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Grier Heights Shooting Highlights Need for Youth Prevention Programs

 
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CHARLOTTE – The mother of a Charlotte teen shot in the stomach earlier this week in Grier Heights says her son continues to recover.

D'Andre Martin is now listed in good condition, meanwhile the 14-year-old suspect is in custody facing a serious charge.


"I hope he gets punished to the full extent of this crime because he tried to kill my son,” said Monroe. “Fourteen or not I hope he spends a long time in jail.”

Police say the teenager shot Martin as he was skateboarding home. Officers say Martin was an innocent victim who has never been in trouble with the law.


The suspect's name is not being released because he is a minor. He was arrested Thursday and confessed to the shooting. He is charged with assault with a deadly weapon inflicting serious injury.


Youth outreach groups say this alarming crime shows the need for more prevention programs in the community.

“Of course this is just heartbreaking,” said George Wilkerson, who runs the FBI honored GAP program. GAP stands for Gang Alternative Principles.

It works with young offenders to help steer them away from a life of crime.


"One of our mantras is stop, think and act. If we can get youth to stop, think and act, then a lot of the times behavior will be different," said Wilkerson.


While the ages of both the victim and suspect are alarming, Wilkerson says the juvenile violence issue is improving in Charlotte.

"In fact, in North Carolina there has been a 15 percent decrease in juvenile complaints, so there is progress ,” said Wilkerson.


While his program serves close to 100 young men a year, he says more needs to be done.

"We should reinforce those youth who are displaying positive behaviors and we should really put our heads together and work to address the challenges and needs of those youth who sometime fall by the wayside," he said.

GAP 

GAP Q&A

What is GAP?
The GAP (Gang Alternative Principles) Program seeks to prevent and intervene in gang involvement serving 95 male teens a year by providing wrap-around life skills and services. As the largest gang prevention program in Mecklenburg County, GAP has graduated 600 youth since its inception.


Is the gang problem really that bad in Charlotte?
Gang interest and involvement starts young. Black males in grades 8th-10 had the highest number of gang activity. 
In Mecklenburg County, there are approximately 1,862 documented or suspected members or affiliates comprising approximately 51 gangs and 95 cliques. Of that number, 1,755 are male and 107 female.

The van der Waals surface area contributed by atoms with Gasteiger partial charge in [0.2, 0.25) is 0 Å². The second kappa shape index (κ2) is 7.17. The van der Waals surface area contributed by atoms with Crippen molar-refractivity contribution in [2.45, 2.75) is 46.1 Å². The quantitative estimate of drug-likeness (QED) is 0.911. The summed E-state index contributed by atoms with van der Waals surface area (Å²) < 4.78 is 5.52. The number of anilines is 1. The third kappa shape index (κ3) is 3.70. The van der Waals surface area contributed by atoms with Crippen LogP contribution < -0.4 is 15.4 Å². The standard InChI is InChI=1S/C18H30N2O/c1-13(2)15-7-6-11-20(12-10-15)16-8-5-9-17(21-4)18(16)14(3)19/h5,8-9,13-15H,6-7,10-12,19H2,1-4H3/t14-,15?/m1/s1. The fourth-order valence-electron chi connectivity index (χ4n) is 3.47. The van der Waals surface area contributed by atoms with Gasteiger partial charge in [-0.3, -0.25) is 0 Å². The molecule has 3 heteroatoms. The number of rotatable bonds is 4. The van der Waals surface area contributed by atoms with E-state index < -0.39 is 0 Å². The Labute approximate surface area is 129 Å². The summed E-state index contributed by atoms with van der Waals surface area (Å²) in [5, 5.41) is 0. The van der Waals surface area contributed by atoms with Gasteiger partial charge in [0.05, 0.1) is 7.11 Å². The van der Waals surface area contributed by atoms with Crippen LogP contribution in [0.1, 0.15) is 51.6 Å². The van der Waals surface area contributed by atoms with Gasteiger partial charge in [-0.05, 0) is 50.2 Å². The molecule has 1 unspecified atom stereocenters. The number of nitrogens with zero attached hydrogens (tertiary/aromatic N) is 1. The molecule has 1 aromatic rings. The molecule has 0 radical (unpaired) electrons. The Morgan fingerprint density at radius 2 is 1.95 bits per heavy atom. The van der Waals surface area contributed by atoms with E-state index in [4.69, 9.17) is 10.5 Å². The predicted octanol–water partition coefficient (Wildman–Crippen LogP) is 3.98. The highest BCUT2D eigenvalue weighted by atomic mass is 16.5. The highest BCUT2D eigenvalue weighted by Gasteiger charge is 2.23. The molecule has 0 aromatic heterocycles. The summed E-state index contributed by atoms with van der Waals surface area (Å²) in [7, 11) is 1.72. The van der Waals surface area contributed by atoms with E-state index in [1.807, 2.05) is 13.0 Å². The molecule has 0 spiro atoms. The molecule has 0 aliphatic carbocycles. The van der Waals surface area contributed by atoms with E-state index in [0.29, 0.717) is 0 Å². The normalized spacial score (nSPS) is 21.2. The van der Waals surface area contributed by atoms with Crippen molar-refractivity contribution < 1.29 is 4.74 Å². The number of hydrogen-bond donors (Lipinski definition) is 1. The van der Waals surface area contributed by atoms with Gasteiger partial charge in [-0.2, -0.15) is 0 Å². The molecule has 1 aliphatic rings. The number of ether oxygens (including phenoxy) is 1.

Tell me more about GAP services?
GAP uses an evidence-based curriculum to provide instruction on gang and violence prevention, life skills, leadership development, anger management and substance abuse. The program is based on elements of the US. Office of Juvenile Justice and Delinquency Prevention's Best Practices Gang Model and the city of Los Angeles' 2008 gang initiative.


Who is your target audience?
We originally planned to serve 30 students in grades 7th-10th in our first session, but demand was so high that our first class had 59 students. Students were referred by school counselors, principals, juvenile justice officials, judges, parents and churches. Most are African-American and Latino and referred by Mecklenburg County Juvenile Justice. Quite a few attend GAP as an alternative to detention. 


Who are the adult leaders?
We think we have the best staff in town. Our sessions are led by an all-male staff with backgrounds ranging from counselors to police to education to former gang members. 


Who funds this program?
We originally received a grant from the NC Governor's Crime Commission, plus matching funds that we provide. The program now is being funded by the Mecklenburg County Juvenile Crime Prevention Council.


How does the program work logistically?
Students attend an initial information session with a parent/guardian. They then meet half a day on Saturday for 12 weeks from 9:00am-1:00pm. On two Saturdays, they also attend a field trip or community service activity. Sessions are held in the fall and spring semesters. Students are required to wear their GAP t-shirts and sign in and out. They end each session with a hearty meal, basketball and a wrap-up.

When is the next 12-week session?
The Spring 2014 Session will start February 21, 2015 and end May 16, 2015 (no session the Saturday before Easter). For more info, contact Program Director Beryl Miller or GAP Manager George Wilkerson at 704.372.3742. Or email bmiller@charlottecsa.org or gwilkerson@charlottecsa.org. To make a referral, click here.

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